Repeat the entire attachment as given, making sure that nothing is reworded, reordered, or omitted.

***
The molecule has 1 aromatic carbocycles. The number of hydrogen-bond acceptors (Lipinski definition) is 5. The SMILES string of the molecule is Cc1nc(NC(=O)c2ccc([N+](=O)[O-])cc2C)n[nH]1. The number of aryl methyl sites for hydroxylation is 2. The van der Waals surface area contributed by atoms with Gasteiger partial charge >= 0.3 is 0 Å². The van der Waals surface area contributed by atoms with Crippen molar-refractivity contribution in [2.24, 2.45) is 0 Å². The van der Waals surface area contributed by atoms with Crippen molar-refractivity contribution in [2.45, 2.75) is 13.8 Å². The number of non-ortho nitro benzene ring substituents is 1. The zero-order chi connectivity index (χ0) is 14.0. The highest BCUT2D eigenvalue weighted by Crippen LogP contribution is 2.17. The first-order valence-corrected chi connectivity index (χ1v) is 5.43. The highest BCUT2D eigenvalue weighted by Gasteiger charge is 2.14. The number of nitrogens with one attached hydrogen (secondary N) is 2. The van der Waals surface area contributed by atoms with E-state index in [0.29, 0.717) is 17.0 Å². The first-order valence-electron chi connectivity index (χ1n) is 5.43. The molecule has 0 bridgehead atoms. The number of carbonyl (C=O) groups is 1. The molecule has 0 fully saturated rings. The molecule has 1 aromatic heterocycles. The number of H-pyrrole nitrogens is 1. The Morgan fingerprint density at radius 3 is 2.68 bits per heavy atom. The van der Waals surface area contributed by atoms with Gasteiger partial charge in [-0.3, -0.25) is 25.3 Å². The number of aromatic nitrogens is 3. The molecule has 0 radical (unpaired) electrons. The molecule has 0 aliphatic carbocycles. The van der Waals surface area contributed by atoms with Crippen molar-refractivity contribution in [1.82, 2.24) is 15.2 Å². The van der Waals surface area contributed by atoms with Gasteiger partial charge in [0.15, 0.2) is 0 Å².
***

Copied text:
The molecule has 1 aromatic carbocycles. The number of hydrogen-bond acceptors (Lipinski definition) is 5. The SMILES string of the molecule is Cc1nc(NC(=O)c2ccc([N+](=O)[O-])cc2C)n[nH]1. The number of aryl methyl sites for hydroxylation is 2. The van der Waals surface area contributed by atoms with Gasteiger partial charge >= 0.3 is 0 Å². The van der Waals surface area contributed by atoms with Crippen molar-refractivity contribution in [2.24, 2.45) is 0 Å². The van der Waals surface area contributed by atoms with Crippen molar-refractivity contribution in [2.45, 2.75) is 13.8 Å². The number of non-ortho nitro benzene ring substituents is 1. The zero-order chi connectivity index (χ0) is 14.0. The highest BCUT2D eigenvalue weighted by Crippen LogP contribution is 2.17. The first-order valence-corrected chi connectivity index (χ1v) is 5.43. The highest BCUT2D eigenvalue weighted by Gasteiger charge is 2.14. The number of nitrogens with one attached hydrogen (secondary N) is 2. The van der Waals surface area contributed by atoms with E-state index in [0.29, 0.717) is 17.0 Å². The first-order valence-electron chi connectivity index (χ1n) is 5.43. The molecule has 0 bridgehead atoms. The number of carbonyl (C=O) groups is 1. The molecule has 0 fully saturated rings. The molecule has 1 aromatic heterocycles. The number of H-pyrrole nitrogens is 1. The Morgan fingerprint density at radius 3 is 2.68 bits per heavy atom. The van der Waals surface area contributed by atoms with Gasteiger partial charge in [-0.3, -0.25) is 25.3 Å². The number of aromatic nitrogens is 3. The molecule has 0 radical (unpaired) electrons. The molecule has 0 aliphatic carbocycles. The van der Waals surface area contributed by atoms with Crippen molar-refractivity contribution in [1.82, 2.24) is 15.2 Å². The van der Waals surface area contributed by atoms with Gasteiger partial charge in [0.15, 0.2) is 0 Å².